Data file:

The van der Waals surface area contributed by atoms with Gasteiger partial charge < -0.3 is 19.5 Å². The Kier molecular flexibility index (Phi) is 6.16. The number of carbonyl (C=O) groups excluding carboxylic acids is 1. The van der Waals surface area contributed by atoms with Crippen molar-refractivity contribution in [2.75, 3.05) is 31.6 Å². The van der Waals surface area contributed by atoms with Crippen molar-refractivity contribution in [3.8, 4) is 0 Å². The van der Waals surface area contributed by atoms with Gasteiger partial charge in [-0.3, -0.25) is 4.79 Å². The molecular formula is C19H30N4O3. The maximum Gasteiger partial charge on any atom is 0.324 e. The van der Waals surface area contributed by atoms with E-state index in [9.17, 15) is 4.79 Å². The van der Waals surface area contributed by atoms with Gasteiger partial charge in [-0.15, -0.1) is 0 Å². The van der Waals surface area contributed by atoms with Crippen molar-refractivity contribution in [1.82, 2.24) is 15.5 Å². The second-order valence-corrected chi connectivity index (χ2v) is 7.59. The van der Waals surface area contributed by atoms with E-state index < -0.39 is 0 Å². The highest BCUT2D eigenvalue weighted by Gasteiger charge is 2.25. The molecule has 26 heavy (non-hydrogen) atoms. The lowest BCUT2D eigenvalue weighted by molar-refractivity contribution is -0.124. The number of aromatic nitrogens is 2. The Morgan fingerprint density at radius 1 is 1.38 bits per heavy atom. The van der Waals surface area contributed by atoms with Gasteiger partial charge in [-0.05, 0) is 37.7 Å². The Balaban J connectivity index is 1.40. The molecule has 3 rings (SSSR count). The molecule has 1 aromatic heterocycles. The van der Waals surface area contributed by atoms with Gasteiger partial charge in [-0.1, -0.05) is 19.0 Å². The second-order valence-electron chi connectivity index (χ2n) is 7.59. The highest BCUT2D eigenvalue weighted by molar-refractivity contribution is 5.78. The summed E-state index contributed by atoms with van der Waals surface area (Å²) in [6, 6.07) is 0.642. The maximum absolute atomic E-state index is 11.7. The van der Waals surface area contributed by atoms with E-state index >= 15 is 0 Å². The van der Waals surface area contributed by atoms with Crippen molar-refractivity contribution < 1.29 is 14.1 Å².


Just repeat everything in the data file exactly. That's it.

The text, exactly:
The van der Waals surface area contributed by atoms with Gasteiger partial charge < -0.3 is 19.5 Å². The Kier molecular flexibility index (Phi) is 6.16. The number of carbonyl (C=O) groups excluding carboxylic acids is 1. The van der Waals surface area contributed by atoms with Crippen molar-refractivity contribution in [2.75, 3.05) is 31.6 Å². The van der Waals surface area contributed by atoms with Crippen molar-refractivity contribution in [3.8, 4) is 0 Å². The van der Waals surface area contributed by atoms with Gasteiger partial charge in [-0.3, -0.25) is 4.79 Å². The molecular formula is C19H30N4O3. The maximum Gasteiger partial charge on any atom is 0.324 e. The van der Waals surface area contributed by atoms with E-state index in [9.17, 15) is 4.79 Å². The van der Waals surface area contributed by atoms with Gasteiger partial charge in [-0.15, -0.1) is 0 Å². The van der Waals surface area contributed by atoms with Crippen molar-refractivity contribution in [1.82, 2.24) is 15.5 Å². The second-order valence-corrected chi connectivity index (χ2v) is 7.59. The van der Waals surface area contributed by atoms with E-state index < -0.39 is 0 Å². The highest BCUT2D eigenvalue weighted by Gasteiger charge is 2.25. The molecule has 26 heavy (non-hydrogen) atoms. The lowest BCUT2D eigenvalue weighted by molar-refractivity contribution is -0.124. The number of aromatic nitrogens is 2. The Morgan fingerprint density at radius 1 is 1.38 bits per heavy atom. The van der Waals surface area contributed by atoms with Gasteiger partial charge in [-0.05, 0) is 37.7 Å². The Balaban J connectivity index is 1.40. The molecule has 3 rings (SSSR count). The molecule has 1 aromatic heterocycles. The van der Waals surface area contributed by atoms with Gasteiger partial charge in [-0.1, -0.05) is 19.0 Å². The second-order valence-electron chi connectivity index (χ2n) is 7.59. The highest BCUT2D eigenvalue weighted by molar-refractivity contribution is 5.78. The summed E-state index contributed by atoms with van der Waals surface area (Å²) in [6, 6.07) is 0.642. The maximum absolute atomic E-state index is 11.7. The van der Waals surface area contributed by atoms with E-state index >= 15 is 0 Å². The van der Waals surface area contributed by atoms with Crippen molar-refractivity contribution < 1.29 is 14.1 Å².